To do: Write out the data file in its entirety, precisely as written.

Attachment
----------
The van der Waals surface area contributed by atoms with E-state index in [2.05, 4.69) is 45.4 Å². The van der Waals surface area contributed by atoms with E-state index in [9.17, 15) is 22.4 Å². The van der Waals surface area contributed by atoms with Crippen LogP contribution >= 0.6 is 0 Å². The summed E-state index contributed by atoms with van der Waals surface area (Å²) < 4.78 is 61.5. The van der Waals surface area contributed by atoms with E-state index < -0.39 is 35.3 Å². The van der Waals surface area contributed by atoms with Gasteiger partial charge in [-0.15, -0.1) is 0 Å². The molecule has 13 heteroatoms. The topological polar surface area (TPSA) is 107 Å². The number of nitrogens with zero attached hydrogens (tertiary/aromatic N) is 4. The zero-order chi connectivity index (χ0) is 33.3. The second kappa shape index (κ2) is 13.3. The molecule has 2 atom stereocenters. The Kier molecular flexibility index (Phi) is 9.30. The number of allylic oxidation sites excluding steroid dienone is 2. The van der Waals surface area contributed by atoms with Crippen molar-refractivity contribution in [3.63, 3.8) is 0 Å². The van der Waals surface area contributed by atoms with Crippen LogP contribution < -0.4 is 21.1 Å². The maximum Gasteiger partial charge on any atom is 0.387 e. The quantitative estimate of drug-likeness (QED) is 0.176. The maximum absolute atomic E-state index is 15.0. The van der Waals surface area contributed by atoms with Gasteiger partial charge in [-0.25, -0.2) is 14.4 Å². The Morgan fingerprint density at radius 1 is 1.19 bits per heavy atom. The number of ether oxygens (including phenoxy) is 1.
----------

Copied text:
The van der Waals surface area contributed by atoms with E-state index in [2.05, 4.69) is 45.4 Å². The van der Waals surface area contributed by atoms with E-state index in [9.17, 15) is 22.4 Å². The van der Waals surface area contributed by atoms with Crippen LogP contribution >= 0.6 is 0 Å². The summed E-state index contributed by atoms with van der Waals surface area (Å²) < 4.78 is 61.5. The van der Waals surface area contributed by atoms with E-state index < -0.39 is 35.3 Å². The van der Waals surface area contributed by atoms with Gasteiger partial charge in [-0.15, -0.1) is 0 Å². The molecule has 13 heteroatoms. The topological polar surface area (TPSA) is 107 Å². The number of nitrogens with zero attached hydrogens (tertiary/aromatic N) is 4. The zero-order chi connectivity index (χ0) is 33.3. The second kappa shape index (κ2) is 13.3. The molecule has 2 atom stereocenters. The Kier molecular flexibility index (Phi) is 9.30. The number of allylic oxidation sites excluding steroid dienone is 2. The van der Waals surface area contributed by atoms with Crippen molar-refractivity contribution in [3.63, 3.8) is 0 Å². The van der Waals surface area contributed by atoms with Crippen LogP contribution < -0.4 is 21.1 Å². The maximum Gasteiger partial charge on any atom is 0.387 e. The quantitative estimate of drug-likeness (QED) is 0.176. The maximum absolute atomic E-state index is 15.0. The van der Waals surface area contributed by atoms with Gasteiger partial charge in [-0.25, -0.2) is 14.4 Å². The Morgan fingerprint density at radius 1 is 1.19 bits per heavy atom. The number of ether oxygens (including phenoxy) is 1.